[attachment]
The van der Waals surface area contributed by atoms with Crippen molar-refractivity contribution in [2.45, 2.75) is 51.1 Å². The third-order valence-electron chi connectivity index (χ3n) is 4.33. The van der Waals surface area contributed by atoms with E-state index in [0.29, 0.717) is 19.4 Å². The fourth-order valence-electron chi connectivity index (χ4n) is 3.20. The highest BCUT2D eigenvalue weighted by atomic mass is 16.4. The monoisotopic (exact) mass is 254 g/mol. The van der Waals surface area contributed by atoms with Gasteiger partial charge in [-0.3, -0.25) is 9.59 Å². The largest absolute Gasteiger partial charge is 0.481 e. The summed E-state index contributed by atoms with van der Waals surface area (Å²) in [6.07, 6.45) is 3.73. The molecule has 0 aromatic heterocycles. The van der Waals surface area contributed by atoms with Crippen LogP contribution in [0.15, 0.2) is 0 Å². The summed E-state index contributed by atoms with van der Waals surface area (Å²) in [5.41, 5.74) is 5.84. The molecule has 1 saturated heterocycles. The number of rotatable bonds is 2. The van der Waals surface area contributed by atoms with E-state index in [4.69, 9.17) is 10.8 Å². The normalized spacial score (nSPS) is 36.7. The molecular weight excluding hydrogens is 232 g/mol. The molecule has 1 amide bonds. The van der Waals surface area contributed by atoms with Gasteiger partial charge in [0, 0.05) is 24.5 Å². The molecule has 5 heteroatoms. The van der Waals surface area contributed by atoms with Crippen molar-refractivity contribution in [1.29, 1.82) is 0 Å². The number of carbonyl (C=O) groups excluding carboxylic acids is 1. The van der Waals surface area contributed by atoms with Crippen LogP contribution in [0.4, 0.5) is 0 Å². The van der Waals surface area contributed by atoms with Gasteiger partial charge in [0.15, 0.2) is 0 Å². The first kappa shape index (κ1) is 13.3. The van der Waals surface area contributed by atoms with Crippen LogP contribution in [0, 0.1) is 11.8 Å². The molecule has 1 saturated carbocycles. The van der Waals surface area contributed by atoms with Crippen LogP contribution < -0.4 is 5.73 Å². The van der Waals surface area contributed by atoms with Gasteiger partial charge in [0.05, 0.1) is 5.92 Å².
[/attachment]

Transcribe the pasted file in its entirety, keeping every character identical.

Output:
The van der Waals surface area contributed by atoms with Crippen molar-refractivity contribution in [2.45, 2.75) is 51.1 Å². The third-order valence-electron chi connectivity index (χ3n) is 4.33. The van der Waals surface area contributed by atoms with E-state index in [0.29, 0.717) is 19.4 Å². The fourth-order valence-electron chi connectivity index (χ4n) is 3.20. The highest BCUT2D eigenvalue weighted by atomic mass is 16.4. The monoisotopic (exact) mass is 254 g/mol. The van der Waals surface area contributed by atoms with Gasteiger partial charge in [-0.3, -0.25) is 9.59 Å². The largest absolute Gasteiger partial charge is 0.481 e. The summed E-state index contributed by atoms with van der Waals surface area (Å²) in [6.07, 6.45) is 3.73. The molecule has 0 aromatic heterocycles. The van der Waals surface area contributed by atoms with Crippen LogP contribution in [0.15, 0.2) is 0 Å². The summed E-state index contributed by atoms with van der Waals surface area (Å²) in [5.41, 5.74) is 5.84. The molecule has 1 saturated heterocycles. The number of rotatable bonds is 2. The van der Waals surface area contributed by atoms with E-state index in [4.69, 9.17) is 10.8 Å². The normalized spacial score (nSPS) is 36.7. The molecular weight excluding hydrogens is 232 g/mol. The molecule has 1 amide bonds. The van der Waals surface area contributed by atoms with Gasteiger partial charge in [0, 0.05) is 24.5 Å². The molecule has 5 heteroatoms. The van der Waals surface area contributed by atoms with Crippen molar-refractivity contribution in [1.29, 1.82) is 0 Å². The number of carbonyl (C=O) groups excluding carboxylic acids is 1. The van der Waals surface area contributed by atoms with Crippen LogP contribution in [0.4, 0.5) is 0 Å². The van der Waals surface area contributed by atoms with Gasteiger partial charge in [0.15, 0.2) is 0 Å². The first kappa shape index (κ1) is 13.3. The van der Waals surface area contributed by atoms with Crippen LogP contribution in [0, 0.1) is 11.8 Å². The molecule has 1 saturated carbocycles. The van der Waals surface area contributed by atoms with Crippen LogP contribution < -0.4 is 5.73 Å². The van der Waals surface area contributed by atoms with Gasteiger partial charge in [0.05, 0.1) is 5.92 Å².